Diet may impact the spread of some cancers, according to a study published Wednesday by an international team of researchers.
In studies with mice, the scientists found that a certain amino acid found in some foods played a significant role in increasing the spread of one of the deadliest forms of breast cancer to other areas in the body.
The amino acid is known as asparagine and is commonly found in asparagus, its namesake. The chemical compound is also found in dairy, beef, poultry, eggs, fish, potatoes, beans, nuts, soy and grains. Most fruits and vegetables are low in asparagine, the researchers say.
In treating the mice, the researchers found that restricting the amount of asparagus in the animals' diet reduced the spread of the cancer. The cells used are called triple-negative breast cancer cells, which grow and spread faster than most other cancers.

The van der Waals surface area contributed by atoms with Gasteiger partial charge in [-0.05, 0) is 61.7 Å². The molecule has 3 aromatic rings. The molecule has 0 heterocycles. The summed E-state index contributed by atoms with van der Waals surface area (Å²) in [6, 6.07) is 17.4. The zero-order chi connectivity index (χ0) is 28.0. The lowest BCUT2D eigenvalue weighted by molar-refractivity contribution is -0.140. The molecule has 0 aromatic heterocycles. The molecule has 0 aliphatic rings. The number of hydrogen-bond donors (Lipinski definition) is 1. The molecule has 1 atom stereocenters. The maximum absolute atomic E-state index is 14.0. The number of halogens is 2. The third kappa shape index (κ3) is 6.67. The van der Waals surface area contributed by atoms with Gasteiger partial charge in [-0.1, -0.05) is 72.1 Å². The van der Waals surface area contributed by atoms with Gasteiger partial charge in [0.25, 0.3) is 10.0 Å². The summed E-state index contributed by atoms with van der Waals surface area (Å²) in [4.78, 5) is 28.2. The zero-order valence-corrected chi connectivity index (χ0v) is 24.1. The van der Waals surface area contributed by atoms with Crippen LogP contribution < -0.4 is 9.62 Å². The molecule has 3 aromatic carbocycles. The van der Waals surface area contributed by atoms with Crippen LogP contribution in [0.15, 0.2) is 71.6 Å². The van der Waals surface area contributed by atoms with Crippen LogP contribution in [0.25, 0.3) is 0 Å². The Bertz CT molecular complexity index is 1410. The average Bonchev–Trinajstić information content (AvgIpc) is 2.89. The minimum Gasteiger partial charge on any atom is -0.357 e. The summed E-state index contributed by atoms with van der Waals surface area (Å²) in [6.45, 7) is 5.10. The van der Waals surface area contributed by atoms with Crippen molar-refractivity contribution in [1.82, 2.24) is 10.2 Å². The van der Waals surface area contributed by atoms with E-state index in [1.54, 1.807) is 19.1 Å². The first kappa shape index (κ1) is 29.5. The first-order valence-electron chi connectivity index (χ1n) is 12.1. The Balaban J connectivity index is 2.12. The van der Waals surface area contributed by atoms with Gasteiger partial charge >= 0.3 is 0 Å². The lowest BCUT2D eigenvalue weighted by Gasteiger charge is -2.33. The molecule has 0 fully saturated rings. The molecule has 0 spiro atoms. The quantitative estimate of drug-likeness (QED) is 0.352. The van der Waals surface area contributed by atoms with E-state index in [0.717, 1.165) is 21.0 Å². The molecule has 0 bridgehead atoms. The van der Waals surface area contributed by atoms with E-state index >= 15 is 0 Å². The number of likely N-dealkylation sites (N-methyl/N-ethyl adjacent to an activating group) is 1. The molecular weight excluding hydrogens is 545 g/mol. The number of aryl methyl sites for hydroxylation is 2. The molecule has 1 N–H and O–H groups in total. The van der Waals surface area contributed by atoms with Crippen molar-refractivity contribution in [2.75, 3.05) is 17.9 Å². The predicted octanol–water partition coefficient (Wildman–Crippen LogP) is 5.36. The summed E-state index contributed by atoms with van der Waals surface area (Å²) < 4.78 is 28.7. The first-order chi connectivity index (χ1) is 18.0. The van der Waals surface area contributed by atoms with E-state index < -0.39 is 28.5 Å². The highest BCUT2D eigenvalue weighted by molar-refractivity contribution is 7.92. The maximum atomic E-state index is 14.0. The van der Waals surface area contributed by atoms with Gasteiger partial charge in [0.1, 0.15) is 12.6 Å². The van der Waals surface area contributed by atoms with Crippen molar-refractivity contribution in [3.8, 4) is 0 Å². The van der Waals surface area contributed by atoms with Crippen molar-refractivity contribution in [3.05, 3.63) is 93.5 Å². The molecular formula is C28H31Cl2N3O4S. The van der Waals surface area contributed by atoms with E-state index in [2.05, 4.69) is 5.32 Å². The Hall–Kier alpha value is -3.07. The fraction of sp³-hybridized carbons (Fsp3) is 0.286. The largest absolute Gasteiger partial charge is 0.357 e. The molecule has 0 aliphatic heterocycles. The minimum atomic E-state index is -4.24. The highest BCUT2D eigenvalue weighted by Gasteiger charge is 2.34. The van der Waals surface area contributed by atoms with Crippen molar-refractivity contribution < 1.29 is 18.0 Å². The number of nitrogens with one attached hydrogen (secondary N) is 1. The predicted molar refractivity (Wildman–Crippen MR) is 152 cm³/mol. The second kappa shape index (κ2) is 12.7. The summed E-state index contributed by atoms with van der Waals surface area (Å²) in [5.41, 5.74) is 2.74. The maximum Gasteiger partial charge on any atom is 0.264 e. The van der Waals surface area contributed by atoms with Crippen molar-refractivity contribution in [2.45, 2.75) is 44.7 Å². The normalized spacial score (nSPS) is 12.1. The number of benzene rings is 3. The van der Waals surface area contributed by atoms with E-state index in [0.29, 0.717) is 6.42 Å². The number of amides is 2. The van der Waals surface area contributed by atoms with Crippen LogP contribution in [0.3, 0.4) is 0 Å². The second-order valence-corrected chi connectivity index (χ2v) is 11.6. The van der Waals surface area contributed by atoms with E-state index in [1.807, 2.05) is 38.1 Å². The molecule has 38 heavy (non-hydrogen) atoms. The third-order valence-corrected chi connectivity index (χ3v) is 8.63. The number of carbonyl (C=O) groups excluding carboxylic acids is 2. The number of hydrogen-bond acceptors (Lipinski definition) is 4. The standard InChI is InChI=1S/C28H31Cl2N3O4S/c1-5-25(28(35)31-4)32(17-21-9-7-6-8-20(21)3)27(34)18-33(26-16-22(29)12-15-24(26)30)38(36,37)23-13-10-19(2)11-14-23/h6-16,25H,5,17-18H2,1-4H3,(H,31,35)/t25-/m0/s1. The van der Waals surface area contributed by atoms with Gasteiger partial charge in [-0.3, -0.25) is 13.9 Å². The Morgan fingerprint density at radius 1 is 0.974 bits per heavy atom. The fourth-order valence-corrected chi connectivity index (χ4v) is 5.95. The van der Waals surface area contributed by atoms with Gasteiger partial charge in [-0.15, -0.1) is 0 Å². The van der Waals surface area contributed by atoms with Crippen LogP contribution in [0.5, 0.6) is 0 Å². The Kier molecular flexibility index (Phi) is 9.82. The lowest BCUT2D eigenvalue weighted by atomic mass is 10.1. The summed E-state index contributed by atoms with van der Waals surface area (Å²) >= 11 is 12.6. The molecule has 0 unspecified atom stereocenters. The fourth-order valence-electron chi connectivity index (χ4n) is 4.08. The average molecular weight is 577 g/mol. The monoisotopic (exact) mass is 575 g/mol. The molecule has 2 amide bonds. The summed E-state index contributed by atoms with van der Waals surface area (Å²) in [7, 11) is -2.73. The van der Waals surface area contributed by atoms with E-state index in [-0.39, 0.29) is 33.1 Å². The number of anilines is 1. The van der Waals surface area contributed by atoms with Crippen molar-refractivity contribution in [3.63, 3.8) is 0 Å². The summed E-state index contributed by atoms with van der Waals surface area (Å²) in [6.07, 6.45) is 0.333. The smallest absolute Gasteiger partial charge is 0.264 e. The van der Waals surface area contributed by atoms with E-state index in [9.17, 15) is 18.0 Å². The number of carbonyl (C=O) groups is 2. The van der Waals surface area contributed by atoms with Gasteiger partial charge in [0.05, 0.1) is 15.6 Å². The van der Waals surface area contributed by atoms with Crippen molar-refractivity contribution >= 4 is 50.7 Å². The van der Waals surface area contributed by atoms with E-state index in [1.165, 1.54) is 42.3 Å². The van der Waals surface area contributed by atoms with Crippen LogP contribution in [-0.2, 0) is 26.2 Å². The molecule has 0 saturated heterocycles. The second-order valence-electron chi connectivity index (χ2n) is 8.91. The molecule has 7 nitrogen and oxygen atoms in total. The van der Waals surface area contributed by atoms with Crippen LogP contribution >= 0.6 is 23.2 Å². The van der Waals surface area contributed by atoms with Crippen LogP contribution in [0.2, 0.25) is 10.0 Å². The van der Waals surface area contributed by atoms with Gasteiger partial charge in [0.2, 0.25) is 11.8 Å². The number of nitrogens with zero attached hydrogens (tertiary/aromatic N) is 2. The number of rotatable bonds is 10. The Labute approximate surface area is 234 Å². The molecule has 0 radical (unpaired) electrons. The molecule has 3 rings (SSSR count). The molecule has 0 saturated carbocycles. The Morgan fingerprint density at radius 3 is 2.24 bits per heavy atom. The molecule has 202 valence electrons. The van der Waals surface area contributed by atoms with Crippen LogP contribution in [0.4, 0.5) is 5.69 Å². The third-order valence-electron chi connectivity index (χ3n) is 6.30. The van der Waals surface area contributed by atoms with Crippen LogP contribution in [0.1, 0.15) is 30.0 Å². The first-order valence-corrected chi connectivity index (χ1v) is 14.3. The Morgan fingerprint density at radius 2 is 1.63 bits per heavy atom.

Research was conducted at 12 institutions around the globe. One of the authors, Simon Knott of Cedars-Sinai Hospital in Los Angeles, said that the study adds credence to the theory that there is a complex interplay between diet and cancer.
"Our study adds to a growing body of evidence that suggests diet can influence the course of the disease," Knott said in a statement.
The researchers said they are planning to soon run tests on human cells. If the results in people are similar, they believe reducing asparagine could become a treatment option for future patients.
The team also believes the study has implications for not just breast cancer, but other types of metastatic cancers as well.
"The study results are extremely suggestive that changes in diet might impact both how an individual responds to primary therapy and their chances of lethal disease spreading later in life," said senior author Gregory Hannon of the University of Cambridge in England.